Graham Stringer: I could not agree with the hon. Gentleman more. Holden’s view is really an “Animal Farm” view of four legs good, two legs bad, because he clearly says that synthetic chemicals are bad and natural chemicals are good as though there is any difference. It is like the people who campaign against fluoride in tap water. People think that there is good fluoride, which is natural fluoride, and there is bad fluoride, which has come from an industrial process. They forget that all the fluoride atoms and ions were made 6 or 7 billion years ago in the centre of a dying nuclear star and they are exactly the same chemical. It is nonsense and leads to an irrational application of the principles.

My hon. Friend the Member for Bolton, South-East mentioned bacillus thuringiensis—I apologise if I have not pronounced that accurately; I shall call it BT for the rest of the discussion—which is allowed under the Soil Association’s rules.

David Taylor: A number of speakers have referred to the importance of taking an evidence-based approach. Does my hon. Friend agree that it is a pity that the FSA is not rather speedier in responding to evidence in areas such as food additives? Only under pressure from worried consumer groups did it acknowledge that certain E additives to food were likely to worsen the behaviour of children who, for instance, were subject to attention-deficit hyperactivity disorder. The FSA, if it is the guardian of a science-based approach, is not always impeccable in what it does, is it?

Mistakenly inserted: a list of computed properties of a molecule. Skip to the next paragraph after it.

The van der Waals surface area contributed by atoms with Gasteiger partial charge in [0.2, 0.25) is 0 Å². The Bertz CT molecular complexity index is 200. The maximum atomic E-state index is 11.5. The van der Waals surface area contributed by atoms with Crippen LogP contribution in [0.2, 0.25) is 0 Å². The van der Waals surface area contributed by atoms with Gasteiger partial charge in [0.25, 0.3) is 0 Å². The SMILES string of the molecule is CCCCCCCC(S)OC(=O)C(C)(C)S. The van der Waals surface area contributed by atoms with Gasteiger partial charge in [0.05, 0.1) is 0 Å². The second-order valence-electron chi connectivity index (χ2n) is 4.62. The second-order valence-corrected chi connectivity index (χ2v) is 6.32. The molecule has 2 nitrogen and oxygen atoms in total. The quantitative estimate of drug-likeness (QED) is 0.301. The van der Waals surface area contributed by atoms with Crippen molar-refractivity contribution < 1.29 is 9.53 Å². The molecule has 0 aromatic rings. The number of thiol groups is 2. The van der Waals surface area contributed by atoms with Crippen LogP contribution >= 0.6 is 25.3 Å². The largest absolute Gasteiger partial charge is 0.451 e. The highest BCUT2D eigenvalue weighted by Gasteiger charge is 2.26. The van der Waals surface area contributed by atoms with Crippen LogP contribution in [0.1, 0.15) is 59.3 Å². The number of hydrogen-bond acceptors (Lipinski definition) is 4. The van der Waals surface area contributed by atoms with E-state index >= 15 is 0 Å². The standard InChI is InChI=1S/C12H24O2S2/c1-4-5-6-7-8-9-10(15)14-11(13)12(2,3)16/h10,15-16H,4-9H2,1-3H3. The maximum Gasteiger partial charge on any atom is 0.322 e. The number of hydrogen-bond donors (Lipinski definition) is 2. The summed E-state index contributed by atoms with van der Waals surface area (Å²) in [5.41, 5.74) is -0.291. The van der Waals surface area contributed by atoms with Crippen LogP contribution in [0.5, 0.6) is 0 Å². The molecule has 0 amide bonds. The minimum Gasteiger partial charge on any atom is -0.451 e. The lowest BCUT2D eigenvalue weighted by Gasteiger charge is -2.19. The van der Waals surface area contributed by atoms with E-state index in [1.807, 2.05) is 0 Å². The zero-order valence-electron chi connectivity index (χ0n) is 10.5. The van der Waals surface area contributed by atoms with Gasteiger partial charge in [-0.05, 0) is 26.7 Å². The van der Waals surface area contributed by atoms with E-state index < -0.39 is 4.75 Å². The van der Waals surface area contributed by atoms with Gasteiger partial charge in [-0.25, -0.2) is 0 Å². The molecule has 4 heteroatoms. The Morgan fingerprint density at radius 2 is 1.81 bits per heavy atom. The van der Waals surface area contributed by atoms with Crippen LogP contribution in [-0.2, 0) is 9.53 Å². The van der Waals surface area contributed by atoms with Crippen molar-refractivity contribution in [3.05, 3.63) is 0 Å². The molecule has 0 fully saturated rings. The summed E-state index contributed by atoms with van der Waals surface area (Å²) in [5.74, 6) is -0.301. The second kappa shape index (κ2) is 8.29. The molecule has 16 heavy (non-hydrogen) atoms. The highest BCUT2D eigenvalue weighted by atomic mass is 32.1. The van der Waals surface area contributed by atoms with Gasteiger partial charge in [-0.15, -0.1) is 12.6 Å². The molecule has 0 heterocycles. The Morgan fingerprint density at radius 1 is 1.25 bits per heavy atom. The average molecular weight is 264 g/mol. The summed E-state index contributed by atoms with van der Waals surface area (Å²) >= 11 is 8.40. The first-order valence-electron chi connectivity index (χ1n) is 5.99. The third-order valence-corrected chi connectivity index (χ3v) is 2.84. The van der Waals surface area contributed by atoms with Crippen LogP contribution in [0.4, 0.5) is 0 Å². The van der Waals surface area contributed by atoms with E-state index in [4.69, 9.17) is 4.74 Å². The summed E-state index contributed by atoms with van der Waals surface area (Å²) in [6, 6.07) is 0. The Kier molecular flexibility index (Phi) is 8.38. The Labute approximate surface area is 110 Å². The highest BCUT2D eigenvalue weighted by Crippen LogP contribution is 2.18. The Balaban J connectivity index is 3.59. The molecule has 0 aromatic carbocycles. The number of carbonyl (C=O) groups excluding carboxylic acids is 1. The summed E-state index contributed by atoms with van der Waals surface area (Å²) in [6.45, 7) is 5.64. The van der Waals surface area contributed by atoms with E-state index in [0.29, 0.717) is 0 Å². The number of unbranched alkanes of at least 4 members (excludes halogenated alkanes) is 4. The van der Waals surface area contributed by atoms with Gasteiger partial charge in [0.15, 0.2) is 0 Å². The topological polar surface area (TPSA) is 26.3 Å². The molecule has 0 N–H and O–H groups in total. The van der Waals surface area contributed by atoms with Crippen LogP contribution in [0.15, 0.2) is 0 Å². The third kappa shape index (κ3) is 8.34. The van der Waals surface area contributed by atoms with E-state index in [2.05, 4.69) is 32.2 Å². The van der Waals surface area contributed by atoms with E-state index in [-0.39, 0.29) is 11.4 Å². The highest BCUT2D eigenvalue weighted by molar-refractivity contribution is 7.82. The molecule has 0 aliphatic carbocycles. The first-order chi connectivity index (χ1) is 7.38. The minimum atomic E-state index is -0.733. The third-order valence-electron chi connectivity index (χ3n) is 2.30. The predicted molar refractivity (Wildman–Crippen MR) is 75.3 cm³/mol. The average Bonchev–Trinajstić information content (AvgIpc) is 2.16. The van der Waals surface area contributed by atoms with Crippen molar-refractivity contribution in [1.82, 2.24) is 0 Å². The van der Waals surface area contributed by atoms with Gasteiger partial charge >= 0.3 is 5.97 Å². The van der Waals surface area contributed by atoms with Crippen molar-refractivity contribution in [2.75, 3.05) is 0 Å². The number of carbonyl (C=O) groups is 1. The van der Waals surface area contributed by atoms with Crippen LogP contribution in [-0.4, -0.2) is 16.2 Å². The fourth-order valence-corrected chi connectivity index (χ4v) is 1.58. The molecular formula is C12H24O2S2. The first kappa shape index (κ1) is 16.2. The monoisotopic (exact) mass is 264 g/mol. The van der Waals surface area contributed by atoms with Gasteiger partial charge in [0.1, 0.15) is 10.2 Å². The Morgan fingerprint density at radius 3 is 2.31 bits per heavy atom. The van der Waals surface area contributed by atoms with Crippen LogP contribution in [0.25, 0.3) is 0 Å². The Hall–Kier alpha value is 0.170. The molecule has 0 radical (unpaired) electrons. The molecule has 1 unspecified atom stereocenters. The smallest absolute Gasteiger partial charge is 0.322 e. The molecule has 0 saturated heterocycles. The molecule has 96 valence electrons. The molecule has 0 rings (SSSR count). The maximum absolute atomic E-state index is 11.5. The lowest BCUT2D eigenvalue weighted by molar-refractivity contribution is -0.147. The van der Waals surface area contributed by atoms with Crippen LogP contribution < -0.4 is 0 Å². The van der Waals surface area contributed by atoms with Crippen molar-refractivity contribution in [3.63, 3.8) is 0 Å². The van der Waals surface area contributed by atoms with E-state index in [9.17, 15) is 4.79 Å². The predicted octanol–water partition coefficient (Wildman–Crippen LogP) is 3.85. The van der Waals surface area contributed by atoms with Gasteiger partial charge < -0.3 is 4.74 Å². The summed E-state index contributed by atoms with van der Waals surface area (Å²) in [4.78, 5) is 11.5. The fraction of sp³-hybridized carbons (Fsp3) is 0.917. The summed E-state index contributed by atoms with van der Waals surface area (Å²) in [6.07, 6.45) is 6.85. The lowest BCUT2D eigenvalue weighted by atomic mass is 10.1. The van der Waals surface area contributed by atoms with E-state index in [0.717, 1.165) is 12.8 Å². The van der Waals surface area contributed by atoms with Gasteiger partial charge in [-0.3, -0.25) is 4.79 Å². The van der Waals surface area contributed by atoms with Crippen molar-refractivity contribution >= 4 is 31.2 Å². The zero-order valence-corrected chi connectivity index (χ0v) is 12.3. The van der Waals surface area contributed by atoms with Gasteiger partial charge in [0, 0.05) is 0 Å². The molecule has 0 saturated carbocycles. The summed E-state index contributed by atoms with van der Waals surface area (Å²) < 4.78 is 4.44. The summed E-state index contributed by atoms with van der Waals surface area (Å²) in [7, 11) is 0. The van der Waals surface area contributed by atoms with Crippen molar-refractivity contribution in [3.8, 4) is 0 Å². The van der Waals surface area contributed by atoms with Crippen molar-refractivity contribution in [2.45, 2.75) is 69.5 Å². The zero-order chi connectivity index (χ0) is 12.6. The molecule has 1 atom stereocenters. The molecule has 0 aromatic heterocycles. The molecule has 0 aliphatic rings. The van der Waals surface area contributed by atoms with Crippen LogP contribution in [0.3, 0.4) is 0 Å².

Graham Stringer: My hon. Friend makes a point about timing, and we all wish for things to happen more quickly. I do not necessarily accept his point about the lack of objectivity of the FSA. It has a lot of information to gather and must get it right. I shall return to some of the FSA’s points.

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BT is a pesticide allowed by the Soil Association that contains 130 toxins when sprayed, but the Soil Association does not allow genetically modified plants such as maize or soya to be used if one gene has been removed from BT and placed in the plant, although that is more specific in repelling particular caterpillars and beetle larvae. The Soil Association rejects the less damaging process and allows the more damaging one. That is completely irrational, as is permitting the use of copper fungicides and not other pesticides.

Mr. David Drew: I do not agree with my hon. Friend about GMOs, as a rationalist view is emerging on the matter. On his point about science, we had an interesting session at the Department for Environment, Food and Rural Affairs yesterday to consider vaccination for bovine tuberculosis. The parallel is that we do not know whether we will find the answers. There is a pervasive view that science will always find the answers. If organic food, because it is unnecessary, is considered bad and GMOs good, some of us will reject that. It is far too simplistic, and the public are on to something when they themselves reject it.

Graham Stringer: I was really talking about the Soil Association’s inconsistent attitude. I do not think that the debate about GM foods is simple; there are many factors to be taken into account. I am arguing for a rational, evidence-based look at the issues, rather than one inspired by late 19th and early 20th-century mysticism.

There is no doubt that organic food is becoming more popular. It is claimed that it tastes better, is healthier and safer and benefits the environment. I think that most people agree that fresh food tastes better, but when the Advertising Standards Authority considered the academic studies and did its own tests, it found no taste difference between organic food and food not labelled as organic. Obviously, in some cases organic food will taste better and in some cases it will not.

Is it healthier and safer? In January 2007, my noble Friend Lord Rooker said: